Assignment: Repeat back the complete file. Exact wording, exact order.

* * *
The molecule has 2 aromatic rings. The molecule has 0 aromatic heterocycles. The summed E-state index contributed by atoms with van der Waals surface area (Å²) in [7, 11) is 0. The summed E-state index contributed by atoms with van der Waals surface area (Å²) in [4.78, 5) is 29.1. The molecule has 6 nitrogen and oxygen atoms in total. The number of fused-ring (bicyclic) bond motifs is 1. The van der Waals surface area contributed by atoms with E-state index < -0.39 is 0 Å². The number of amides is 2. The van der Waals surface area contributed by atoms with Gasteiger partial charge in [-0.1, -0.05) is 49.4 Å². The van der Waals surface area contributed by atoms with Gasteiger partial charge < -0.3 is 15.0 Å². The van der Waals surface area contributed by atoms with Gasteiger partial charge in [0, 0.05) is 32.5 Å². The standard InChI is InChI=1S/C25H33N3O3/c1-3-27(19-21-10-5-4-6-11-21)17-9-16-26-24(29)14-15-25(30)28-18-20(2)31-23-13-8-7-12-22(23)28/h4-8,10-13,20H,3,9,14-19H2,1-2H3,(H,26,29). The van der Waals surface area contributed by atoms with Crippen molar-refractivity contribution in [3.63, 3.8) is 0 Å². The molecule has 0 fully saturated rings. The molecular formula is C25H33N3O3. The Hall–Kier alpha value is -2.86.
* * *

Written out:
The molecule has 2 aromatic rings. The molecule has 0 aromatic heterocycles. The summed E-state index contributed by atoms with van der Waals surface area (Å²) in [7, 11) is 0. The summed E-state index contributed by atoms with van der Waals surface area (Å²) in [4.78, 5) is 29.1. The molecule has 6 nitrogen and oxygen atoms in total. The number of fused-ring (bicyclic) bond motifs is 1. The van der Waals surface area contributed by atoms with E-state index < -0.39 is 0 Å². The number of amides is 2. The van der Waals surface area contributed by atoms with Gasteiger partial charge in [-0.1, -0.05) is 49.4 Å². The van der Waals surface area contributed by atoms with Gasteiger partial charge < -0.3 is 15.0 Å². The van der Waals surface area contributed by atoms with Gasteiger partial charge in [0, 0.05) is 32.5 Å². The standard InChI is InChI=1S/C25H33N3O3/c1-3-27(19-21-10-5-4-6-11-21)17-9-16-26-24(29)14-15-25(30)28-18-20(2)31-23-13-8-7-12-22(23)28/h4-8,10-13,20H,3,9,14-19H2,1-2H3,(H,26,29). The van der Waals surface area contributed by atoms with Crippen molar-refractivity contribution in [3.63, 3.8) is 0 Å². The molecule has 0 fully saturated rings. The molecular formula is C25H33N3O3. The Hall–Kier alpha value is -2.86.